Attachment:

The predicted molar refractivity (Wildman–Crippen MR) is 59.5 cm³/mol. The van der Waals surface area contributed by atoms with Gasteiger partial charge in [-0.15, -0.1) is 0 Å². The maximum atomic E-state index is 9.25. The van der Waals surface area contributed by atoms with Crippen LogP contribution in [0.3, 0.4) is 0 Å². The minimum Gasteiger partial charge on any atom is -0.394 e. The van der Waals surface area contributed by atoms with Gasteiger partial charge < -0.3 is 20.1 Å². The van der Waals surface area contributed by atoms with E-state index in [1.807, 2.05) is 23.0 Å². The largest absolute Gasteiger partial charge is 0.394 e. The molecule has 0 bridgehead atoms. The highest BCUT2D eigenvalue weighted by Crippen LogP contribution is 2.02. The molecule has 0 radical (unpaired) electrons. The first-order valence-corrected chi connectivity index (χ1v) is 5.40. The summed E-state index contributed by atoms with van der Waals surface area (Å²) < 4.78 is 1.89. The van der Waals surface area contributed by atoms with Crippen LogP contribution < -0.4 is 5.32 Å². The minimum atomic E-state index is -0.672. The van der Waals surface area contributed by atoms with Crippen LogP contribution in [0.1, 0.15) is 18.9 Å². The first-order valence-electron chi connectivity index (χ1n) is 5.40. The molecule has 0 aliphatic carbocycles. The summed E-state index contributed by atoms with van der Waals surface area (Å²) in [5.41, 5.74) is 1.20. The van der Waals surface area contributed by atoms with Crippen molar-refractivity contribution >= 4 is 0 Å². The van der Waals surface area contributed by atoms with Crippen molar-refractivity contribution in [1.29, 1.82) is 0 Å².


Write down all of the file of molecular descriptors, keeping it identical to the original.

The predicted molar refractivity (Wildman–Crippen MR) is 59.5 cm³/mol. The van der Waals surface area contributed by atoms with Gasteiger partial charge in [-0.15, -0.1) is 0 Å². The maximum atomic E-state index is 9.25. The van der Waals surface area contributed by atoms with Crippen LogP contribution in [0.3, 0.4) is 0 Å². The minimum Gasteiger partial charge on any atom is -0.394 e. The van der Waals surface area contributed by atoms with Gasteiger partial charge < -0.3 is 20.1 Å². The van der Waals surface area contributed by atoms with E-state index in [1.807, 2.05) is 23.0 Å². The largest absolute Gasteiger partial charge is 0.394 e. The molecule has 0 bridgehead atoms. The highest BCUT2D eigenvalue weighted by Crippen LogP contribution is 2.02. The molecule has 0 radical (unpaired) electrons. The first-order valence-corrected chi connectivity index (χ1v) is 5.40. The summed E-state index contributed by atoms with van der Waals surface area (Å²) < 4.78 is 1.89. The van der Waals surface area contributed by atoms with Crippen LogP contribution < -0.4 is 5.32 Å². The minimum atomic E-state index is -0.672. The van der Waals surface area contributed by atoms with Crippen LogP contribution in [0.1, 0.15) is 18.9 Å². The first-order valence-electron chi connectivity index (χ1n) is 5.40. The molecule has 0 aliphatic carbocycles. The summed E-state index contributed by atoms with van der Waals surface area (Å²) in [5.41, 5.74) is 1.20. The van der Waals surface area contributed by atoms with Crippen molar-refractivity contribution >= 4 is 0 Å². The van der Waals surface area contributed by atoms with Crippen molar-refractivity contribution in [1.29, 1.82) is 0 Å².